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Christianity is the world's largest religion, with its followers known as Christians. Christians believe in Jesus Christ as the Son of God and the savior of humanity whose coming as the Messiah (Christ) was prophesied in the Old Testament. Christianity has its roots in Judaism in the 1st century CE, and it quickly spread across the Roman Empire and beyond. Today, it encompasses a wide range of beliefs and denominations, sharing core doctrines like the belief in one God, the centrality of Jesus Christ in salvation, and the authority of the Bible.


The term Christianity comes from the Greek word Christianos, which is derived from Christos, meaning "anointed one," a translation of the Hebrew term Messiah. The suffix -ity indicates the condition or state of being, thus Christianity refers to the state or way of being a Christian.

Beliefs and Practices

The core beliefs of Christianity are encapsulated in the Nicene Creed, which affirms the belief in one God, the divinity of Jesus Christ, the resurrection, and the Holy Spirit. Christianity teaches that salvation and eternal life are granted to those who trust in Jesus Christ and his atonement for sin. Practices vary among denominations but commonly include baptism, Eucharist (or Communion), prayer, and participation in religious services.

The Bible

The Bible, consisting of the Old Testament and the New Testament, is considered the authoritative scripture by Christians. While all denominations regard the Bible as spiritually authoritative, interpretations and the canonical status of certain books can vary.


Christianity encompasses various denominations, each with its own traditions, theological interpretations, and practices. The three primary branches are:

  • Roman Catholicism: The largest Christian denomination, led by the Pope in Vatican City. It emphasizes church tradition and the sacraments.
  • Orthodox Christianity: Including the Eastern Orthodox and Oriental Orthodox Churches, it emphasizes apostolic tradition and the seven ecumenical councils.
  • Protestantism: A diverse group that arose from the Reformation in the 16th century, emphasizing the authority of the Bible and justification by faith alone.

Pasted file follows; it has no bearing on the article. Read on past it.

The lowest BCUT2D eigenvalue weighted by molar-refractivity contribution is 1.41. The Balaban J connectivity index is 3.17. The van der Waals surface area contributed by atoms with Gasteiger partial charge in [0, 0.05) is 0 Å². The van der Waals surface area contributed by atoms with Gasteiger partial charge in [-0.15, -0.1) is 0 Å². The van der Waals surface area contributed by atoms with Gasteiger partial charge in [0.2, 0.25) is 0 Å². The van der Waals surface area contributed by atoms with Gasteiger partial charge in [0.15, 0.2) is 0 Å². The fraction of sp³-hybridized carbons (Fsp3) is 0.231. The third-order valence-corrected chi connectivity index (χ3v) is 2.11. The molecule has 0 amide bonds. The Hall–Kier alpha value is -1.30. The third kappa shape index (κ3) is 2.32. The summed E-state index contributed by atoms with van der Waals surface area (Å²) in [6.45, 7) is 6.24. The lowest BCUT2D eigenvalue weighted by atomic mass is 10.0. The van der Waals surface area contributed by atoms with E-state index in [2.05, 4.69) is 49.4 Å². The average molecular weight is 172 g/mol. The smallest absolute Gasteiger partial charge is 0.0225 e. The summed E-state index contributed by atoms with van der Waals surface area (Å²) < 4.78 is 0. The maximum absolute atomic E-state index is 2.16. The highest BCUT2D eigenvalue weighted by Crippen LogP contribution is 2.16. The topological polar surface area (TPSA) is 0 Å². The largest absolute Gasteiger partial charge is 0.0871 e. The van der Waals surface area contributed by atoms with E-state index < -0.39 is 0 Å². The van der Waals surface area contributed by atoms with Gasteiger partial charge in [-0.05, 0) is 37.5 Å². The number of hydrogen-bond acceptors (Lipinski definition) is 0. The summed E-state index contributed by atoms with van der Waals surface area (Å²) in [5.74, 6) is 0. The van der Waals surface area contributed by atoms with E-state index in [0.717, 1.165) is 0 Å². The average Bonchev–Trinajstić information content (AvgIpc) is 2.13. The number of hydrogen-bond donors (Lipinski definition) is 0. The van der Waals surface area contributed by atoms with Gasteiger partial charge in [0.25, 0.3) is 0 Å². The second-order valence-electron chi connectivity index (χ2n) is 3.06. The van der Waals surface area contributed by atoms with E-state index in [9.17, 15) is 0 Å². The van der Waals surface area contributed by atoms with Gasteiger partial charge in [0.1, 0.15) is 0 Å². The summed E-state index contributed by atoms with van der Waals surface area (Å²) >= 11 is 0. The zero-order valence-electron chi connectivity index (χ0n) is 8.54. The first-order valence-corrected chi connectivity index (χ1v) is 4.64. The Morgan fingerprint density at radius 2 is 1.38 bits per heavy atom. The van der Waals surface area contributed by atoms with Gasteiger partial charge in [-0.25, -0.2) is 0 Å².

Christianity began in the 1st century CE with the ministry of Jesus Christ and the subsequent spread of his teachings by his disciples. After the crucifixion of Jesus, Christianity grew as a sect within Judaism but soon evolved into a separate faith, spreading throughout the Roman Empire. The Edict of Milan in 313 CE granted religious tolerance for Christianity, facilitating its growth. Over centuries, Christianity played a central role in shaping Western civilization.

The Reformation

The 16th-century Reformation was a pivotal moment in Christian history, leading to the split between the Roman Catholic Church and the new Protestant traditions. Key figures such as Martin Luther, John Calvin, and Henry VIII challenged the authority and practices of the Catholic Church, leading to the creation of numerous Protestant denominations.


Christianity has profoundly influenced art, culture, philosophy, law, and education. Christian thinkers such as Augustine of Hippo, Thomas Aquinas, and modern authors have contributed to philosophical and theological thought. Christian principles have shaped Western legal and ethical systems, and Christian holidays such as Easter and Christmas are widely celebrated.

Challenges and Contemporary Issues

Christianity faces challenges including secularization, moral and ethical debates, and the quest for unity among its diverse denominations. In some regions, Christians face persecution for their beliefs.

See Also

External links


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